Wednesday, April 18, 2007

Review of "Godspell" at the Barnstormers Theater; published 3-21-07 in the News of Delaware County

In our age of shock jocks, reality television, and American Idol, it’s hard to imagine the “Sermon on the Mount” as an effective way to court viewers. In Godspell, Christ (or at least writer Stephen Schwartz) seems to understand this, as songs punctuate a retelling of the parables found in the Book of John through skits, vaudeville numbers, and even charades. When you consider what Christ has been up against (the play begins with a channel surf through the various philosophies of the last 500 years), it’s no surprise that he’d alter the medium of his message just a bit.

Half play, and half musical, Godspell (while a favorite of all theaters) is a very difficult show to pull off, requiring not only good singers, but standout comedic talent as well (original productions have included Gilda Radner and Martin Short). And while the current production at the Barnstormers offers a fantastic ensemble of singers, the production stumbles through the skits, and consequently loses the narrative message of the show.

Part of this failure rests on the co-directing of J. Everett Rihel and Steve Crooks (who also plays Jesus); the rest on the very silly premise of the show itself. Godspell opens on a disparate bunch—in this case, career day at a Catholic elementary school. Christ appears, and suddenly doctors and lawyers shed their modern profession to follow him and eagerly adapt their lives to his teachings. The show does this in a leap, requiring a strong cast to display initial reluctance that solidifies into a later discipleship.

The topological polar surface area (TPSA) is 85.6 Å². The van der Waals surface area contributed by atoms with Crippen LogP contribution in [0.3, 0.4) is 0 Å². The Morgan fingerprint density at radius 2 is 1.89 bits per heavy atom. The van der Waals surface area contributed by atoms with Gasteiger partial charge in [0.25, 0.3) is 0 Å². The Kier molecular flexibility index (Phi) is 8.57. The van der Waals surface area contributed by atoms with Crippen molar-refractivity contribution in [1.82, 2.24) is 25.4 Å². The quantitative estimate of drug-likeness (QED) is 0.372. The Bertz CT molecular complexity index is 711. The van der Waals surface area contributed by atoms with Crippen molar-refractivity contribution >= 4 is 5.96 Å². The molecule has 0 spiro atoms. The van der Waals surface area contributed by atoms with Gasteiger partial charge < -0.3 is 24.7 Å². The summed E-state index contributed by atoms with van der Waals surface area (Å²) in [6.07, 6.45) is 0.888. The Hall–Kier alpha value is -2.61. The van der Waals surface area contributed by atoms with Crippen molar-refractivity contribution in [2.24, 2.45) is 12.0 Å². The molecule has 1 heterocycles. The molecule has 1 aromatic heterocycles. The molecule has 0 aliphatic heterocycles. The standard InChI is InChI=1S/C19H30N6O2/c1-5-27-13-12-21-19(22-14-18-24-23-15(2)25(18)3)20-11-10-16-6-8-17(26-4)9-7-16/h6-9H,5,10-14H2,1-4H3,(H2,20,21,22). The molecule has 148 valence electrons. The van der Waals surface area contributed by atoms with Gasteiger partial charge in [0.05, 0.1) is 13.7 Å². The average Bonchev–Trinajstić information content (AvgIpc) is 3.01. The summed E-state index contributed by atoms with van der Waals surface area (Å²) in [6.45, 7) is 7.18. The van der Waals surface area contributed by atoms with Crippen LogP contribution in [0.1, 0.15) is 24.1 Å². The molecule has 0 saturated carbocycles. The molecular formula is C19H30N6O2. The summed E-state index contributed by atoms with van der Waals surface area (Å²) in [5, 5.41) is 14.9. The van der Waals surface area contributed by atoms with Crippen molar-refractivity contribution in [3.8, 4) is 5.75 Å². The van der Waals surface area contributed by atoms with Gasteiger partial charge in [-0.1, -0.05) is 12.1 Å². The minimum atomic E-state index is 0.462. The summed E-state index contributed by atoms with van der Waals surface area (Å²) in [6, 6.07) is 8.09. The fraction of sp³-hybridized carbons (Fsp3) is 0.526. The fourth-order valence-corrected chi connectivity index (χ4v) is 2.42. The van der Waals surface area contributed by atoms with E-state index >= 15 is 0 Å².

But the Barnstormer production can’t equal the demands the show presents, and as such, a sense of “why are these people here” permeates the entire production. This becomes most evident at the crucifixion (Finale), where the emotions seem especially artificial, as Rihel and Crooks never provide the solid direction throughout that would solidify the acting needed at the end of this play.

However, Godspell is also half-musical, and here the production largely shines. In most of the songs, a cast member solos through verses, as the ensemble sings back up during the chorus. Nearly everyone sparkles, particularly Suzanne Staino in the sultry “Bless the Lord,” Jennifer Blakeley’s soulful “By My Side,” and the very pleasant voice of Caroline Pusak on the signature “Day by Day.” Randy Marcheski stands out in his own right, not only as the lone man in the ensemble, but as the only cast member who’s consistently on target in both singing and in the tremendous amount of comedy he infuses into this production. As Jesus, Crooks sings with a soft, lovely voice, however difficult it is to hear against the electric guitar that plays through most of his numbers.

Seeing Christ’s teachings dramatized, this production makes very evident how difficult it is to follow his commandments faithfully. His imperative to “not announce our good works” certainly hits home in an age of Angelina Jolie and Bono, while others seem both dated (“someone’s got to be oppressed”) or counterproductive (“don’t worry about the future”). But relevant or not, what clearly falls on deaf modern ears is the consequences of his (then) revolutionary ideas. Ages ago, Judas betrayed Christ to his death on the cross. The message today? The worst they could do is vote him off the show.

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